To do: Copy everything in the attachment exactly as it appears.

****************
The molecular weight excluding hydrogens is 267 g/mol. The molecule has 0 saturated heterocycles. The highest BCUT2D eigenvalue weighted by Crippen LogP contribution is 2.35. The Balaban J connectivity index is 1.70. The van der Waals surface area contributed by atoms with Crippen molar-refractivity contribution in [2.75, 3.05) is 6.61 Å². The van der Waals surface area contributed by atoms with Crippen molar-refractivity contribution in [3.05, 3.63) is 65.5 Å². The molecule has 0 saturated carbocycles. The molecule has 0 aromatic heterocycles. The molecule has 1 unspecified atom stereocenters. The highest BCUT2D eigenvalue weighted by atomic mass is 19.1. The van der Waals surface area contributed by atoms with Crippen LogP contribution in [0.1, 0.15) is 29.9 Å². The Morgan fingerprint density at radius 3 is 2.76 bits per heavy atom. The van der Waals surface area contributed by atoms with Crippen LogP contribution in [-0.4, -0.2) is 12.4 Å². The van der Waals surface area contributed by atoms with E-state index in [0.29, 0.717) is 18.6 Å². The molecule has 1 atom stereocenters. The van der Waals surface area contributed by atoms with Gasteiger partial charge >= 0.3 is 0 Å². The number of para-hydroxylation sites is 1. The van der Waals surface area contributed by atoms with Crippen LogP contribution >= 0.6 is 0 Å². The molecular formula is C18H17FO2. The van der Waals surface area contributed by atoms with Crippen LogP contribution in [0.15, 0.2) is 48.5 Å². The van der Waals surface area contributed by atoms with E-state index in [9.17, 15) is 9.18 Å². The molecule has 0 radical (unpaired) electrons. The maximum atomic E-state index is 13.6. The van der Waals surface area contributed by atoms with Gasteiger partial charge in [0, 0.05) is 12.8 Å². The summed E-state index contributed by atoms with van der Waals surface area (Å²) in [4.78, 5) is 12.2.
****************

The molecular weight excluding hydrogens is 267 g/mol. The molecule has 0 saturated heterocycles. The highest BCUT2D eigenvalue weighted by Crippen LogP contribution is 2.35. The Balaban J connectivity index is 1.70. The van der Waals surface area contributed by atoms with Crippen molar-refractivity contribution in [2.75, 3.05) is 6.61 Å². The van der Waals surface area contributed by atoms with Crippen molar-refractivity contribution in [3.05, 3.63) is 65.5 Å². The molecule has 0 saturated carbocycles. The molecule has 0 aromatic heterocycles. The molecule has 1 unspecified atom stereocenters. The highest BCUT2D eigenvalue weighted by atomic mass is 19.1. The van der Waals surface area contributed by atoms with Crippen LogP contribution in [0.1, 0.15) is 29.9 Å². The Morgan fingerprint density at radius 3 is 2.76 bits per heavy atom. The van der Waals surface area contributed by atoms with Crippen LogP contribution in [-0.4, -0.2) is 12.4 Å². The van der Waals surface area contributed by atoms with E-state index in [0.29, 0.717) is 18.6 Å². The molecule has 1 atom stereocenters. The van der Waals surface area contributed by atoms with Gasteiger partial charge >= 0.3 is 0 Å². The number of para-hydroxylation sites is 1. The van der Waals surface area contributed by atoms with Crippen LogP contribution >= 0.6 is 0 Å². The molecular formula is C18H17FO2. The van der Waals surface area contributed by atoms with Crippen LogP contribution in [0.15, 0.2) is 48.5 Å². The van der Waals surface area contributed by atoms with E-state index in [9.17, 15) is 9.18 Å². The molecule has 0 radical (unpaired) electrons. The maximum atomic E-state index is 13.6. The van der Waals surface area contributed by atoms with Gasteiger partial charge in [0, 0.05) is 12.8 Å². The summed E-state index contributed by atoms with van der Waals surface area (Å²) in [4.78, 5) is 12.2.